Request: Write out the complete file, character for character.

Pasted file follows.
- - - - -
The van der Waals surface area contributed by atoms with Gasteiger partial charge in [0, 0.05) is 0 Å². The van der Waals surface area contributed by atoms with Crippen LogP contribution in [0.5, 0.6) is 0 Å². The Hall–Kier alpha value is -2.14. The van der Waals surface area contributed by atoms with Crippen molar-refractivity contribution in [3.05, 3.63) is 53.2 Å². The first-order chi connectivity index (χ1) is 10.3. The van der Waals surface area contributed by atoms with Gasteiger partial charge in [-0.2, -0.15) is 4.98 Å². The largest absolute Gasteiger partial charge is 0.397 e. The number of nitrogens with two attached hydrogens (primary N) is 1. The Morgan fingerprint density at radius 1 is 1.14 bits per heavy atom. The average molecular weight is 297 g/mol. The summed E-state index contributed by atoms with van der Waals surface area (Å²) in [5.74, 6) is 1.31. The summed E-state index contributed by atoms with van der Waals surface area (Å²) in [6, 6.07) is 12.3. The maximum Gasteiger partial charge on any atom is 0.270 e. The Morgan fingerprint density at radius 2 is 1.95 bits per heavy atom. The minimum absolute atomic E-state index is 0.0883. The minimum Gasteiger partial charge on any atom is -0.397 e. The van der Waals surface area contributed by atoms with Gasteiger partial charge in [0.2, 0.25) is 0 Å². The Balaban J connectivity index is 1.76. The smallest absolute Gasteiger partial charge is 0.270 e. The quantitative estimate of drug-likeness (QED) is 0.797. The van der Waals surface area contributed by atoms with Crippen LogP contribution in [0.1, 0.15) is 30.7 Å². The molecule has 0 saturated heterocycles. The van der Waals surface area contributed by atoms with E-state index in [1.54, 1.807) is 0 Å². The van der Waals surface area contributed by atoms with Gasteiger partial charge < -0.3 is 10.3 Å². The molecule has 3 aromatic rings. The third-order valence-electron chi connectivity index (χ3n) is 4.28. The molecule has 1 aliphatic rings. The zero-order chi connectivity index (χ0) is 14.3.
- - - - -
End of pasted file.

The van der Waals surface area contributed by atoms with Gasteiger partial charge in [0, 0.05) is 0 Å². The van der Waals surface area contributed by atoms with Crippen LogP contribution in [0.5, 0.6) is 0 Å². The Hall–Kier alpha value is -2.14. The van der Waals surface area contributed by atoms with Crippen molar-refractivity contribution in [3.05, 3.63) is 53.2 Å². The first-order chi connectivity index (χ1) is 10.3. The van der Waals surface area contributed by atoms with Gasteiger partial charge in [-0.2, -0.15) is 4.98 Å². The largest absolute Gasteiger partial charge is 0.397 e. The number of nitrogens with two attached hydrogens (primary N) is 1. The Morgan fingerprint density at radius 1 is 1.14 bits per heavy atom. The average molecular weight is 297 g/mol. The summed E-state index contributed by atoms with van der Waals surface area (Å²) in [5.74, 6) is 1.31. The summed E-state index contributed by atoms with van der Waals surface area (Å²) in [6, 6.07) is 12.3. The maximum Gasteiger partial charge on any atom is 0.270 e. The Morgan fingerprint density at radius 2 is 1.95 bits per heavy atom. The minimum absolute atomic E-state index is 0.0883. The minimum Gasteiger partial charge on any atom is -0.397 e. The van der Waals surface area contributed by atoms with Gasteiger partial charge in [0.2, 0.25) is 0 Å². The Balaban J connectivity index is 1.76. The smallest absolute Gasteiger partial charge is 0.270 e. The quantitative estimate of drug-likeness (QED) is 0.797. The van der Waals surface area contributed by atoms with Crippen LogP contribution in [0.1, 0.15) is 30.7 Å². The molecule has 0 saturated heterocycles. The van der Waals surface area contributed by atoms with E-state index in [1.54, 1.807) is 0 Å². The van der Waals surface area contributed by atoms with Gasteiger partial charge < -0.3 is 10.3 Å². The molecule has 3 aromatic rings. The third-order valence-electron chi connectivity index (χ3n) is 4.28. The molecule has 1 aliphatic rings. The zero-order chi connectivity index (χ0) is 14.3.